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BIC Process

The Beanstalk Immunefi Committee, or BIC, determines the categorization and payout of bug bounties in accordance with the bug bounty program structure approved by the DAO in BIP-26. The Beanstalk Community Multisig (BCM) executes the will of the BIC as determined by BIRs, up to 3,000,000 Beans total.
The bug bounty program is focused on the Beanstalk smart contracts and on preventing loss of user funds.
You can find the bug bounty program and submit bug reports here. The program approved by the DAO in BIP-26 can be found here.
In summary:
  • The max bounty is 1,100,000 Beans;
  • Immunefi takes a 10% fee in Beans on top of any bounty;
  • Bugs are categorized as Critical, High or Medium severity;
  • The BIC determines whether a submitting party is entitled to a bug bounty/reward, and if so, the amount of such bounty/reward according to the defined bug bounty program structure; and
  • Immunefi serves as a mediator in cases where a submitting party disputes the BIC’s determination of whether the submitting party is entitled to any bug bounty/reward, or what the appropriate bounty/reward should be within each Impact range.
Read more about the current BIC members here.

Immediate Response

After a bug report is submitted through the Immunefi platform, all members of the BIC are notified via email.
As mentioned in the program structure approved by the DAO, in order to be considered for the maximum potential reward, bug reports must come with (1) a Proof of Concept (PoC), and (2) code implementing the fix.
In response to each bug report, the BIC will immediately:
  • Forward the the bug report (and fix PoC if included in the bug report) to Halborn via the Audit Slack channel, and the BCM; and
  • Evaluate the validity and severity of the bug, as well as the fix PoC if included in the bug report.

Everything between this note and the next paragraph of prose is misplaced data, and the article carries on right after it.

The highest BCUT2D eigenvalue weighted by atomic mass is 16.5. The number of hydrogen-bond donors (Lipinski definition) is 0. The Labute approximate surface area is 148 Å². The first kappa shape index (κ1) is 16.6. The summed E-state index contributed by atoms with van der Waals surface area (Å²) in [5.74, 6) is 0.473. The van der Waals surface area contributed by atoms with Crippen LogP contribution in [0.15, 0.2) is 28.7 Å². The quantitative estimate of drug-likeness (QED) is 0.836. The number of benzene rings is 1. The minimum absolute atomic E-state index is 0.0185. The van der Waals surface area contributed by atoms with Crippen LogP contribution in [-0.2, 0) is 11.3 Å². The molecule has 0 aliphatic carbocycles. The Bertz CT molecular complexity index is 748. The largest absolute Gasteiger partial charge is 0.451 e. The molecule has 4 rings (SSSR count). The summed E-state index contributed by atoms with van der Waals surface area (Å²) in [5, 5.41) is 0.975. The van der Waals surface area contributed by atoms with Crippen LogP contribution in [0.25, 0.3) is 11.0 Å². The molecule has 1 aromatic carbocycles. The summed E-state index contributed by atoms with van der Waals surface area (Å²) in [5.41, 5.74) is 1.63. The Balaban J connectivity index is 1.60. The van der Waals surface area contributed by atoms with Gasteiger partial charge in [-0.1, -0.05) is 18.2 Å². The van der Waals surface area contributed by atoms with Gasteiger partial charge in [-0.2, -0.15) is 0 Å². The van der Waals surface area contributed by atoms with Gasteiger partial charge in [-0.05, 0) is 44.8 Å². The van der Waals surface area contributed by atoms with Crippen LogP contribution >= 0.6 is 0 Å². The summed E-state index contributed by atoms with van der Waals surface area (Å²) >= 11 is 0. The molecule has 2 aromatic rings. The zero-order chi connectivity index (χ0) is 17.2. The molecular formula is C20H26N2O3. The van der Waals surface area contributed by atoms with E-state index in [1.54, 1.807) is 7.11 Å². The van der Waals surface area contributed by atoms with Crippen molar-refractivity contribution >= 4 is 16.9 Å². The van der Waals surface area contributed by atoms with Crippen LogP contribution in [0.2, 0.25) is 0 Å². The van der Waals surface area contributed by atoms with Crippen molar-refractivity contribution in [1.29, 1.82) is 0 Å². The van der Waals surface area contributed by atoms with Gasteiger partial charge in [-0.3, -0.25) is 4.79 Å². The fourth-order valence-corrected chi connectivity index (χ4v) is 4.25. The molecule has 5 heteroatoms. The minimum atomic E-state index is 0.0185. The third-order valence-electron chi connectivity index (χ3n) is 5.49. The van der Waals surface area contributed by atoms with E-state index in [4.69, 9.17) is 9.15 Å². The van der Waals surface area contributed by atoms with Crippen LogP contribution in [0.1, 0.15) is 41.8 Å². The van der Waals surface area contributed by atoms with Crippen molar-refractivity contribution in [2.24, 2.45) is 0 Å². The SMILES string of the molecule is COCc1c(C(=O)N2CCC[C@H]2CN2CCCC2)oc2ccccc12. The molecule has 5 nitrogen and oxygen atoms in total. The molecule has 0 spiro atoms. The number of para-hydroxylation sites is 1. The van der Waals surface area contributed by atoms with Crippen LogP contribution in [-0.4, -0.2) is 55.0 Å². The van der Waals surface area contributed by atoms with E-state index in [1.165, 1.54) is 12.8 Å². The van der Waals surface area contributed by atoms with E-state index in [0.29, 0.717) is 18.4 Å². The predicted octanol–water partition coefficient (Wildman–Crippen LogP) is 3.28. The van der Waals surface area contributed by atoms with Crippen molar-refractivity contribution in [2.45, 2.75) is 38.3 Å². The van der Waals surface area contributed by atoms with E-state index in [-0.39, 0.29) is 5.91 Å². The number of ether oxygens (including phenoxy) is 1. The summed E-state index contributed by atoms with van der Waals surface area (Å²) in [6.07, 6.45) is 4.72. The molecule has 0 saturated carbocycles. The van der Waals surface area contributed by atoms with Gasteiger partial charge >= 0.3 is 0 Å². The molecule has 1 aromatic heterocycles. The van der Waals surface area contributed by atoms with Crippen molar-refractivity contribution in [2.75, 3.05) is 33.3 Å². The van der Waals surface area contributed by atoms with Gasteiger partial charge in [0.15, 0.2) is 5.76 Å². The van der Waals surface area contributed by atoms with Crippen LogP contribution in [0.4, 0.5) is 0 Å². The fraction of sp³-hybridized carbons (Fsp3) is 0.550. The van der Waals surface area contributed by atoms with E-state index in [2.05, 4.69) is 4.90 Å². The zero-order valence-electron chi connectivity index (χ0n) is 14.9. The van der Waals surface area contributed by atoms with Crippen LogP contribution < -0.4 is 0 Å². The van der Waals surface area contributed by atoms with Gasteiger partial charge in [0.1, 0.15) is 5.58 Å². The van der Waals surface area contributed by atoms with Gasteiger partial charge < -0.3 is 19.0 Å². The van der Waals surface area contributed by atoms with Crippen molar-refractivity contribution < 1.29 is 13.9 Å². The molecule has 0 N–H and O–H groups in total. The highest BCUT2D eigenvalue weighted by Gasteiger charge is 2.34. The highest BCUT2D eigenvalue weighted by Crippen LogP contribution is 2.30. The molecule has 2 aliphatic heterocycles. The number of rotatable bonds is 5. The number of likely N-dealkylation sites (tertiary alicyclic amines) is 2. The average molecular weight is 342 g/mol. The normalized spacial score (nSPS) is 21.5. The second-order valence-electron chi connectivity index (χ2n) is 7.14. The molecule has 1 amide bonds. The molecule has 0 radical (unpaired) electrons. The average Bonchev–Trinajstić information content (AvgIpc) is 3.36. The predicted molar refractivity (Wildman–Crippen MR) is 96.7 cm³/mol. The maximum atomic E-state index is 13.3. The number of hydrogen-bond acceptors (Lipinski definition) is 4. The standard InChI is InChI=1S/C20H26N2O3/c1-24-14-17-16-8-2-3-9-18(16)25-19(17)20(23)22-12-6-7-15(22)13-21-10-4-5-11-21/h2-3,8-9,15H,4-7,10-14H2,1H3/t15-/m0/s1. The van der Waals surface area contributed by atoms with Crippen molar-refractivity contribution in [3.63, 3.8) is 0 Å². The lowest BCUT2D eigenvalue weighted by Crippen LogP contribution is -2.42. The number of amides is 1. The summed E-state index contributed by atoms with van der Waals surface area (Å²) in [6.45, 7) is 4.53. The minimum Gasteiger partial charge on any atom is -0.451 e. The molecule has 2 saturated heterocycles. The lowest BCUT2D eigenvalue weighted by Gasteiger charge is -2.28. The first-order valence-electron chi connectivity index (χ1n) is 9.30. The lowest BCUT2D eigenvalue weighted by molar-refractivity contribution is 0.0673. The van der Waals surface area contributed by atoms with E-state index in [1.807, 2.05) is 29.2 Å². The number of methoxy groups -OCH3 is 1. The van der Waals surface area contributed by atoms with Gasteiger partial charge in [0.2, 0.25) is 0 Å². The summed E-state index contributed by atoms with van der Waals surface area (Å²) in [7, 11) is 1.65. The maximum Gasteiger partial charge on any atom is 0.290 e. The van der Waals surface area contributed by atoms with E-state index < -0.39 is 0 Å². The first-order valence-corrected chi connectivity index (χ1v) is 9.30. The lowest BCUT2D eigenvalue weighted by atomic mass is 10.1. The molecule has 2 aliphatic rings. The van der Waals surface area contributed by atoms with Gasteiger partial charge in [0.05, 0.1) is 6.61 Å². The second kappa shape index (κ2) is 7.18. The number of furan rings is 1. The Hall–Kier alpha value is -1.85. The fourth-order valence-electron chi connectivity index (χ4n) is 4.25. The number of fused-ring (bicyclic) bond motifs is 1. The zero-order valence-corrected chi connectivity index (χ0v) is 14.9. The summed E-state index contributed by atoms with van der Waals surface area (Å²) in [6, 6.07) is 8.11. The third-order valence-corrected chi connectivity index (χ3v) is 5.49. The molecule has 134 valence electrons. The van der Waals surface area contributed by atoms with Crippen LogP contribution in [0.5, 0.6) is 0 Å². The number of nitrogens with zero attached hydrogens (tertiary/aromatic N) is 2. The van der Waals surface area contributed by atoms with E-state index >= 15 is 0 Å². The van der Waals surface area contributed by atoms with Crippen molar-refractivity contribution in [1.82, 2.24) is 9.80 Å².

Proposal

As soon as possible after completing the above, the BIC will prepare, but not publish, a Beanstalk Immunefi Response (BIR), which includes:
  • What the potential practicable economic damage of the bug is;
  • Whether the submission qualifies for a Critical, High or Medium Impact bounty/reward;
  • What the appropriate bounty/reward should be within the Impact range; and
  • Whether the submitting party is entitled to a bug bounty/reward, and if so, the amount of such bounty/reward.
In the instance where there are multiple bugs reported in the same report, a BIR will be prepared for each bug, such that the BIR can be released shortly after the implementation of the fix.
Before a BIR is proposed, its contents are confirmed with the submitter of the bug report via the Immunefi platform. As outlined in the bug bounty structure, in certain instances where the submitting party disputes the BIC’s proposal, Immunefi mediates.
Immediately after the implementation of a fix by the BCM or the Beanstalk DAO, the BIC will:
  • Publish the BIR to Snapshot;
  • Announce the existence of the BIR to the Beanstalk community via the Discord; and
  • Vote on the BIR.
BIR voting takes place on Snapshot and lasts for 3 days. Only BIC members propose and vote on BIRs, and each member has one vote. BIC members can either vote For or Against a BIR, and a two-thirds majority of the BIC voting For is required to pass.

Execution

Once a BIR passes, the BCM executes it by:
  • Minting Beans corresponding to the bounty to the submitting party's address; and
  • Minting Beans corresponding to the 10% fee to Immunefi's address.
The BIC may extend the bug bounty program to account for new assets that are in-scope. For example, after the Beanstalk UI is audited it is appropriate to add it as in-scope for the bug bounty program. Any other changes to the bug bounty program structure require a BOP (or BIP).

Rationale

Security is paramount to the success of Beanstalk. Immunefi is crypto’s leading bug bounty platform that many other well-known DeFi protocols use to facilitate their bug bounty programs. This bounty program is competitive with the largest programs currently on Immunefi, making it likely to attract whitehat hackers.
This program establishes a method for the reporting and fixing bugs in a way that minimizes the risk to Beanstalk between the report and the fix, as well as the fair and transparent compensation for the reporting of bugs. The program gives bounty hunters a clear process and structure in order to increase the likelihood they attempt to find issues with Beanstalk and its related contracts and code.
The BIC structure of community-known members and public Snapshot proposals allows the Beanstalk community to scrutinize decisions, while still allowing the BIC to move swiftly in response to bug reports. The BIC consists of technical members of the Beanstalk community due to the nature of the BIC. The BIC can keep the bug information private while the bug is unfixed, and then has a clear process to disclose the bug to the public and compensate the submitter of the bug bounty. Having several members increases decentralization. The two-thirds majority required to approve a BIR and the BCM minting the Beans introduces multiple steps to mint Beans as a reward, which improves censorship-resistance.